||The purpose of this study is to provide effective strategies and suggestions of models for self-study tools suitable to fifth and sixth graders, by leading fifth and sixth grade students to establish hierarchal polycalve and dichotomous plant keys through observation, description, comparison, and synthesis in the activity-based courses of observation and classification of plant leaves, and by analyzing children’s level of form cognition and capability of classification via children’s observation records, the taxonomy model, and the contents of keys. In addition, this study aimed to realize students’ learning difficulties regarding plants through their work, comments, interviews and the quantitative data. Also, by means of the reforms to relevant teaching methods and teaching material, this study showed how students could have a better learning experience with plants. |
Based on the quantitative and qualitative data, the major findings of this study are summarized as follows:
1. Observation capability:
The tactile sense was the important medium by which primary school students explore the world, with leaf texture in the highest observational record. Visually, students had better observation capabilities for characteristics of larger-scale forms.
2. Classification model:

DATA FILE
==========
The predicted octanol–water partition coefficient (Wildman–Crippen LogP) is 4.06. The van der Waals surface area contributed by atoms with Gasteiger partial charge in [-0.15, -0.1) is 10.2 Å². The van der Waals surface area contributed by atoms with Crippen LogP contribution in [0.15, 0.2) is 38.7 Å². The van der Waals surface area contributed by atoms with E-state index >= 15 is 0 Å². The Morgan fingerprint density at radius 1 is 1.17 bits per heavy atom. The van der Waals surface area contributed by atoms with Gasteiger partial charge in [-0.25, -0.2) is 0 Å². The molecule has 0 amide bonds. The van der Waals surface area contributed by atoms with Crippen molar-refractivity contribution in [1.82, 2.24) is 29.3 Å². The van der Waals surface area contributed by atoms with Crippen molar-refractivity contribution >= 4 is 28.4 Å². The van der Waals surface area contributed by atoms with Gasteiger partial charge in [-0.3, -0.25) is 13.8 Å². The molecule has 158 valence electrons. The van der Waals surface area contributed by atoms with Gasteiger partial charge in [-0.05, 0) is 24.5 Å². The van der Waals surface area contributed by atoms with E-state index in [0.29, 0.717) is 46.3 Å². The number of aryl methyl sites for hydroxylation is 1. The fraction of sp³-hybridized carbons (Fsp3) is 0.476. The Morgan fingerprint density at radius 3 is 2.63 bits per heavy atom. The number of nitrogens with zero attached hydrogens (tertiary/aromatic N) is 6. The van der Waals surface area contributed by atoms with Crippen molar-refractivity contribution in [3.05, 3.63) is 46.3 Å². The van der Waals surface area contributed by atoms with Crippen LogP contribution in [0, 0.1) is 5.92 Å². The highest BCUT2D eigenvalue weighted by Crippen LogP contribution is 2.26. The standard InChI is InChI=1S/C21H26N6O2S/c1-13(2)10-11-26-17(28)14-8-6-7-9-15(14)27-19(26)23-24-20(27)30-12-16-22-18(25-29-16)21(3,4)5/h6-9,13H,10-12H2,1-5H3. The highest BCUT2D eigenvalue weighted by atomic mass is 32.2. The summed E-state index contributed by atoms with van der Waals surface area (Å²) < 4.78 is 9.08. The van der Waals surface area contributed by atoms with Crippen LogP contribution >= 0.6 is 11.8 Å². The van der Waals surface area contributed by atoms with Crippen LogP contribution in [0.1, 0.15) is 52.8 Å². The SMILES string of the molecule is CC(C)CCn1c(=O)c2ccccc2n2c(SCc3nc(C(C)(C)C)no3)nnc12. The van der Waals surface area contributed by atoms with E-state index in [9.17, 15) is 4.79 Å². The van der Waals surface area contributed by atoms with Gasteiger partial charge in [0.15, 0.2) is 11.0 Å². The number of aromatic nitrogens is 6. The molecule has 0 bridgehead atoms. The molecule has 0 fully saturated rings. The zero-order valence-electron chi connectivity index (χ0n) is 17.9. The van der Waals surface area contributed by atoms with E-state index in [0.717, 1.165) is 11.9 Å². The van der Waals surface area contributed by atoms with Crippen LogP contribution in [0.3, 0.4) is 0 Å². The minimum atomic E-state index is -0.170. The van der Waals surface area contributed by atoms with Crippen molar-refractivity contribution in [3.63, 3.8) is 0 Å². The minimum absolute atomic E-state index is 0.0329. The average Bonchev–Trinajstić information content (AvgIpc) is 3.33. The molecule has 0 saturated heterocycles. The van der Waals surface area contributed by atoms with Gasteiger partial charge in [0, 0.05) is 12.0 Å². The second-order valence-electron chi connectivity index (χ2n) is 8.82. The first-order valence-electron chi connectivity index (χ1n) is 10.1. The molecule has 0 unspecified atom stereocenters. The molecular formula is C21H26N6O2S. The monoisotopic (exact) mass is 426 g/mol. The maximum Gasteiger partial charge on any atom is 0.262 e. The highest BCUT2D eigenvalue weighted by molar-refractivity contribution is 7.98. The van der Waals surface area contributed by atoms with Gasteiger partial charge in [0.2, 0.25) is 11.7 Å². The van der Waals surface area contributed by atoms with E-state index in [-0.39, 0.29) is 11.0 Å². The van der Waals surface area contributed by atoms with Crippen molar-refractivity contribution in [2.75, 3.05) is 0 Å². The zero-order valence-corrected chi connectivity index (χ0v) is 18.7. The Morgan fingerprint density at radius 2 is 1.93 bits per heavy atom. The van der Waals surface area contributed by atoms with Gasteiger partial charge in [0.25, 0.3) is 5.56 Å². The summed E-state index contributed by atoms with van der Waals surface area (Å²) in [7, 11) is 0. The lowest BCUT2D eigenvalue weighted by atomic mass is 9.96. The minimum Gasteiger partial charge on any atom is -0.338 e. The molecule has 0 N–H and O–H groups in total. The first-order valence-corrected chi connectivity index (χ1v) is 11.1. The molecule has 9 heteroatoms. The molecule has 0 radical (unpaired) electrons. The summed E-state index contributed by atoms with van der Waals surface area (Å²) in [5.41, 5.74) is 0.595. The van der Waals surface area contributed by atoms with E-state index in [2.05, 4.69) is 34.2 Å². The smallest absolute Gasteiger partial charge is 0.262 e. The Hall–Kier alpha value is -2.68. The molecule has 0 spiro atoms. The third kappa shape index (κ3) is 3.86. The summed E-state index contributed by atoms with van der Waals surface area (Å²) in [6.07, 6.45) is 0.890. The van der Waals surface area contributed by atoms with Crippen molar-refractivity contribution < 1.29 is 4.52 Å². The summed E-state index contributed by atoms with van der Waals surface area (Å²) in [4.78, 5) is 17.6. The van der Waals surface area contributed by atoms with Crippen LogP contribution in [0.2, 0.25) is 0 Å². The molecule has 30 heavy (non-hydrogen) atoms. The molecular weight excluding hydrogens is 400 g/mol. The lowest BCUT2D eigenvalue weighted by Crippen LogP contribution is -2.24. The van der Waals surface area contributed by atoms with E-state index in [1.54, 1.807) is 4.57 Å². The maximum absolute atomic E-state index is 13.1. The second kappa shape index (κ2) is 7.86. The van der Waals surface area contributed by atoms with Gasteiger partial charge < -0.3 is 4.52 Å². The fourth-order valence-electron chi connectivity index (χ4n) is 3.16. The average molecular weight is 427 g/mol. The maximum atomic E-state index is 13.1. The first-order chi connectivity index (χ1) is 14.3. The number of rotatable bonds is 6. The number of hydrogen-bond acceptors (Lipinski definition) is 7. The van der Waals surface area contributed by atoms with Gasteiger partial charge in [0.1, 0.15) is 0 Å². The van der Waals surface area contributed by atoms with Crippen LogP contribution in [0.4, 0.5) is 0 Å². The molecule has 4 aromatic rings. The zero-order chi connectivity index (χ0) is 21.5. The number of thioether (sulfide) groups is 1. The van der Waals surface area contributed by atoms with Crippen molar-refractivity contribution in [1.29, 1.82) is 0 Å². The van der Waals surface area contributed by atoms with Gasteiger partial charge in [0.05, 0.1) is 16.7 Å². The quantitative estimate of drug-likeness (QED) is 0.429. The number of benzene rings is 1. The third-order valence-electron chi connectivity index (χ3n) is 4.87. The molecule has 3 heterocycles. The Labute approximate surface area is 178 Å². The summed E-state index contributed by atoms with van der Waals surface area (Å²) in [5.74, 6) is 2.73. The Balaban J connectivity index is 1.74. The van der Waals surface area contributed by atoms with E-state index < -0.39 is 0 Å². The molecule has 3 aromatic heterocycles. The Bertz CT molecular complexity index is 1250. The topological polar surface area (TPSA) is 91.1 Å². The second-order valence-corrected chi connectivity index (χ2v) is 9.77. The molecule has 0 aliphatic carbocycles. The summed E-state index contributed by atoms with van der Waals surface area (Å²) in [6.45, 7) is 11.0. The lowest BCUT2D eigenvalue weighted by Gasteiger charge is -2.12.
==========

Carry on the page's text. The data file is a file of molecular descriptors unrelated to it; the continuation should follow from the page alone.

The standards that students most commonly used were “color,” “vein,” “margin,” and “shape.” The results of classification were more consistent with the last three standards, and the results of classification in groups were especially similar when proper morphological terms were used to express classified items. It was thus clear that morphological terminology can help students to classify plants.
3. Plant key:
When devising the plant key suited to primary school students, it was better to use the polyclave method in one searching stage to show different characteristics in the same region, and to use the dichotomous method to show similar characteristics that are difficult to distinguish. When expressing options using clip art and proper terms simultaneously, students exhibited the best comprehension.
4. Studying attitude
According to the quantitative data, activity-based courses only raised students’ learning interest a little. However, interviews and sharing of study experiences revealed that learning by doing can improve their observational capabilities and learning memories. In addition, students would be more concerned for the relationship between human beings and the environment.